American guitarist Ralph Towner headlines the upcoming weekend at Triskel of artists from the acclaimed ECM label, writes Philip Watson
RALPH TOWNER is a master American guitarist and musical polyglot whose highly original playing and compositions effortlessly embrace jazz, classical, Brazilian, folk and world music.
Over a remarkable career lasting half a century or more, 76-year-old Towner has combined classical training and a virtuoso technique with a love of strong melodies, dynamic rhythms, stirring improvisation — and a beautifully lyrical and luminous tone on his acoustic six- and 12-string guitars. He is jazz and contemporary music’s Julian Bream; a player of prodigious talent, range and vision.
That Towner has only played once before in Ireland — at Dublin’s Vicar Street in 2001 — as part of a trio, and that his captivating solo concerts have become increasingly rare, makes his upcoming visit to Cork’s Triskel Christchurch just that little bit more special.
The centrepiece of Triskel’s second annual ECM Weekend, a celebration of the admired German independent record label and some of its musicians, Towner’s solo concert will feature him playing mostly his own wonderfully unclassifiable compositions, and the occasional jazz standard, on classical guitar.
“The classical guitar has a long tradition as a particularly great solo instrument, and I certainly started as a classical guitarist with a classical technique,” says Towner, on the phone from Rome; he is married to an Italian actress and writer and has lived in Italy for the past 23 years.
“But I have always been a jazz piano player as well, and the two have kind of blended together. My approach to the guitar is that I relate it to the keyboard, to the idea that it has many different independent parts and voices. I like to think of the piano, and the guitar, as a small orchestra.”
Towner began his career as a classically trained pianist and composer, only discovering a passion for the classical guitar when he was 22. Periods of formal classical guitar study, informal jazz piano playing, and the heady influence of Brazilian music in particular, led Towner in 1970 to co-found pioneering acoustic jazz ensemble Oregon. It is a group that set out to explore, fuse and transcend genres, and that Towner still plays an integral part of to this day.
It was shortly after Towner began to find acclaim with Oregon that he began another career-long relationship with ECM. Launched in Munich in 1969 by a 26-year-old jazz and classical bass player named Manfred Eicher, ECM quickly established itself as a paragon of uncompromising quality — and a certain cool northern European restraint. Album covers eschewed explanatory notes and mostly featured black-and-white photography or minimalist artwork; detractors, of course, saw something similarly sober in the music.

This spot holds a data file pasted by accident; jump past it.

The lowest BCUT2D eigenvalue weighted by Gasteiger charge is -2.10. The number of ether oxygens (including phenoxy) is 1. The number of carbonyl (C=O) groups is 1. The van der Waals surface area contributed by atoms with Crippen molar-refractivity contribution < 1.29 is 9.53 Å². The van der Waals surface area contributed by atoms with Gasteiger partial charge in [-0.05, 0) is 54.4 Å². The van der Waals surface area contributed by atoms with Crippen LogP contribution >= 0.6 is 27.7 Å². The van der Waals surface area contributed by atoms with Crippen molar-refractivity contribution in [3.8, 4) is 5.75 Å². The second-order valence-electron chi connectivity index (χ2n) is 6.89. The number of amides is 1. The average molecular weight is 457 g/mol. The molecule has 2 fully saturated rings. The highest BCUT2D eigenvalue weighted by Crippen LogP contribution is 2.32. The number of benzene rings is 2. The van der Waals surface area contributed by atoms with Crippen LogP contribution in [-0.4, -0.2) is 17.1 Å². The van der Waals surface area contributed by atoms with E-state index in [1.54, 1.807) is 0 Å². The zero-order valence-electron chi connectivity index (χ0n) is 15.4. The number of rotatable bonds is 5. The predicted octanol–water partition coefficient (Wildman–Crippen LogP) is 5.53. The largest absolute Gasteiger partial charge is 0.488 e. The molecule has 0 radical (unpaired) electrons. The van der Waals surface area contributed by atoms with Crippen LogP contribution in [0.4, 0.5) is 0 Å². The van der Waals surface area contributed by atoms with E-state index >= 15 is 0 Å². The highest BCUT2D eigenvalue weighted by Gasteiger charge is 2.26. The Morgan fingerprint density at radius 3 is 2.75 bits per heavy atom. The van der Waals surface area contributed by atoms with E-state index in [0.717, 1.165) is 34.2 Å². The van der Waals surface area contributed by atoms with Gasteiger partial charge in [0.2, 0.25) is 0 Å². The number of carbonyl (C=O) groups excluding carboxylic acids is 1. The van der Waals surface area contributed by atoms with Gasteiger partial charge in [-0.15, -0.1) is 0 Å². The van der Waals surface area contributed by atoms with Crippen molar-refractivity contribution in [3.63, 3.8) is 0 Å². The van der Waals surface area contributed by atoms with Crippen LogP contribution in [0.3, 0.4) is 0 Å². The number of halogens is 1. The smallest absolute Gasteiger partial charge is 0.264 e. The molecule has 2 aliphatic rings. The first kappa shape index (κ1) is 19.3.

Yet it was a dedication to recording and aesthetic excellence that soon attracted American and European jazz musicians, some of whom became the most revered players of their generation: Jan Garbarek, Pat Metheny, Chick Corea, Gary Burton, and famously Keith Jarrett, whose lauded 1975 live solo album on ECM, The Köln Concert, has sold more than 3.5 million copies.
“It’s amazing really: almost my entire career has been documented on one label — and all the music is still available,” says Towner. “For that alone ECM is something absolutely unique and unheard of.”
Branching out increasingly into world and early music, and the contemporary classical work of composers such as Steve Reich, John Adams and Arvo Pärt, ECM has released more than 1,500 albums, across and beyond many musical forms.
It is that breadth of approach and appeal that the Triskel plans to capture during its ECM Weekend. This year’s concerts also include a fascinating duo between German cellist Anja Lechner and French pianist François Couturier, and a piano trio led by Polish jazz star Marcin Wasilewski. There will also be films featuring music by ECM artists.
Perhaps unsurprisingly, Towner also expresses an interest in Irish music.
“Irish music is very emotional for me somehow,” he explains. “The ballads I’ve heard are very moving; there’s a tremendous melancholy, even in the faster pieces; and there’s this sense of great beauty I think.
“Those are qualities I very much strive for. It’s not about technique; it’s about trying to tell a musical story that transports you — about playing music that is trying to reach something rather than prove something.”
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